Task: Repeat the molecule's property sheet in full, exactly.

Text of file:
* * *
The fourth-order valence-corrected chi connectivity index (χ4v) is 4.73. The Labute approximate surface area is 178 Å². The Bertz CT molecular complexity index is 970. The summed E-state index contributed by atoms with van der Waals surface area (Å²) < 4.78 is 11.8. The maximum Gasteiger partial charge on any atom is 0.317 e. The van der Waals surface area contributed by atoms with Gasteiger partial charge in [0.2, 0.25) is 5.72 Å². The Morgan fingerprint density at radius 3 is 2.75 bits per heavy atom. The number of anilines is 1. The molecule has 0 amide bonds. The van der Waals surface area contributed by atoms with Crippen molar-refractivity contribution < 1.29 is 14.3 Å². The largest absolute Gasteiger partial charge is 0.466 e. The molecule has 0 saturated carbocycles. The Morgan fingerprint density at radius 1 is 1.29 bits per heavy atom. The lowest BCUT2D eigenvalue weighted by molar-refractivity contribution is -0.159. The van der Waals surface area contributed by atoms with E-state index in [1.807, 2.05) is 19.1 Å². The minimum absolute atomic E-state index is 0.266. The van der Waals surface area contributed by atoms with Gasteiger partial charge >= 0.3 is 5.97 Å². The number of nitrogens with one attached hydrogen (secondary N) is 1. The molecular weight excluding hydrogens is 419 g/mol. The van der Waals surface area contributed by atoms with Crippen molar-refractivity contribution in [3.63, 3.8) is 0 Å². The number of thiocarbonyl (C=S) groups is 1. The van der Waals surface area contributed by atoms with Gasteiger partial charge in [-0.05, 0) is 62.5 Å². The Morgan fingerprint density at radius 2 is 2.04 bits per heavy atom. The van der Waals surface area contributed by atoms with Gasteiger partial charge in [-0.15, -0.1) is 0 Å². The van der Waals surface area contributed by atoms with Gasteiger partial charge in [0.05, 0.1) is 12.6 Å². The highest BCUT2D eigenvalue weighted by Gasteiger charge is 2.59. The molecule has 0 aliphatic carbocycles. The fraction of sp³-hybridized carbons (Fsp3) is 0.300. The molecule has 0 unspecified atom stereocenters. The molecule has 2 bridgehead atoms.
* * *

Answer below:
The fourth-order valence-corrected chi connectivity index (χ4v) is 4.73. The Labute approximate surface area is 178 Å². The Bertz CT molecular complexity index is 970. The summed E-state index contributed by atoms with van der Waals surface area (Å²) < 4.78 is 11.8. The maximum Gasteiger partial charge on any atom is 0.317 e. The van der Waals surface area contributed by atoms with Gasteiger partial charge in [0.2, 0.25) is 5.72 Å². The Morgan fingerprint density at radius 3 is 2.75 bits per heavy atom. The number of anilines is 1. The molecule has 0 amide bonds. The van der Waals surface area contributed by atoms with Crippen molar-refractivity contribution < 1.29 is 14.3 Å². The largest absolute Gasteiger partial charge is 0.466 e. The molecule has 0 saturated carbocycles. The Morgan fingerprint density at radius 1 is 1.29 bits per heavy atom. The lowest BCUT2D eigenvalue weighted by molar-refractivity contribution is -0.159. The van der Waals surface area contributed by atoms with E-state index in [1.807, 2.05) is 19.1 Å². The minimum absolute atomic E-state index is 0.266. The van der Waals surface area contributed by atoms with Gasteiger partial charge >= 0.3 is 5.97 Å². The number of nitrogens with one attached hydrogen (secondary N) is 1. The molecular weight excluding hydrogens is 419 g/mol. The van der Waals surface area contributed by atoms with Crippen molar-refractivity contribution in [3.63, 3.8) is 0 Å². The number of thiocarbonyl (C=S) groups is 1. The van der Waals surface area contributed by atoms with Gasteiger partial charge in [-0.05, 0) is 62.5 Å². The Morgan fingerprint density at radius 2 is 2.04 bits per heavy atom. The van der Waals surface area contributed by atoms with Gasteiger partial charge in [-0.15, -0.1) is 0 Å². The van der Waals surface area contributed by atoms with Gasteiger partial charge in [0.05, 0.1) is 12.6 Å². The highest BCUT2D eigenvalue weighted by Gasteiger charge is 2.59. The molecule has 0 aliphatic carbocycles. The fraction of sp³-hybridized carbons (Fsp3) is 0.300. The molecule has 0 unspecified atom stereocenters. The molecule has 2 bridgehead atoms.